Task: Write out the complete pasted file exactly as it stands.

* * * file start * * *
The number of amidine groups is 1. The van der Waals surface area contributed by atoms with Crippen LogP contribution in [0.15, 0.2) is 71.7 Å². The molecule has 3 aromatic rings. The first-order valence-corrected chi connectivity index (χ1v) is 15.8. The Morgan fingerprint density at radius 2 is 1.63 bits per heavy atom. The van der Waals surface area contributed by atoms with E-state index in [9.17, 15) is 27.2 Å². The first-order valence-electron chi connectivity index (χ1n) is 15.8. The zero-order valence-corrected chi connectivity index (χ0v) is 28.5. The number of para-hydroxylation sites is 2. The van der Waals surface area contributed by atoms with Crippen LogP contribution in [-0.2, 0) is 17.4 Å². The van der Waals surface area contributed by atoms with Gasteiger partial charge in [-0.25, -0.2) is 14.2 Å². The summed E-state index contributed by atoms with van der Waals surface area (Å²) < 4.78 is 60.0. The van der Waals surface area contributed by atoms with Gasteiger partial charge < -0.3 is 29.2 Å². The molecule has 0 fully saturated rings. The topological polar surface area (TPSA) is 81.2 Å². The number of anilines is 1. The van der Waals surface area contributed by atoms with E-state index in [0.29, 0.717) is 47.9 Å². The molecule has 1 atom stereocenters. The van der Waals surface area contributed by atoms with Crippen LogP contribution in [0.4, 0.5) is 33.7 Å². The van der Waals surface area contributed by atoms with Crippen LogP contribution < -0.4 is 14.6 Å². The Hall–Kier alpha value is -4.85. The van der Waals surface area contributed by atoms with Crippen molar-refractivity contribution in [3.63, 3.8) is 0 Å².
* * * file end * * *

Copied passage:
The number of amidine groups is 1. The van der Waals surface area contributed by atoms with Crippen LogP contribution in [0.15, 0.2) is 71.7 Å². The molecule has 3 aromatic rings. The first-order valence-corrected chi connectivity index (χ1v) is 15.8. The Morgan fingerprint density at radius 2 is 1.63 bits per heavy atom. The van der Waals surface area contributed by atoms with E-state index in [9.17, 15) is 27.2 Å². The first-order valence-electron chi connectivity index (χ1n) is 15.8. The zero-order valence-corrected chi connectivity index (χ0v) is 28.5. The number of para-hydroxylation sites is 2. The van der Waals surface area contributed by atoms with Crippen LogP contribution in [-0.2, 0) is 17.4 Å². The van der Waals surface area contributed by atoms with Gasteiger partial charge in [-0.25, -0.2) is 14.2 Å². The summed E-state index contributed by atoms with van der Waals surface area (Å²) < 4.78 is 60.0. The van der Waals surface area contributed by atoms with Gasteiger partial charge < -0.3 is 29.2 Å². The molecule has 0 fully saturated rings. The topological polar surface area (TPSA) is 81.2 Å². The number of anilines is 1. The van der Waals surface area contributed by atoms with E-state index in [0.29, 0.717) is 47.9 Å². The molecule has 1 atom stereocenters. The van der Waals surface area contributed by atoms with Crippen LogP contribution in [0.4, 0.5) is 33.7 Å². The van der Waals surface area contributed by atoms with Crippen LogP contribution < -0.4 is 14.6 Å². The Hall–Kier alpha value is -4.85. The van der Waals surface area contributed by atoms with Crippen molar-refractivity contribution in [3.63, 3.8) is 0 Å².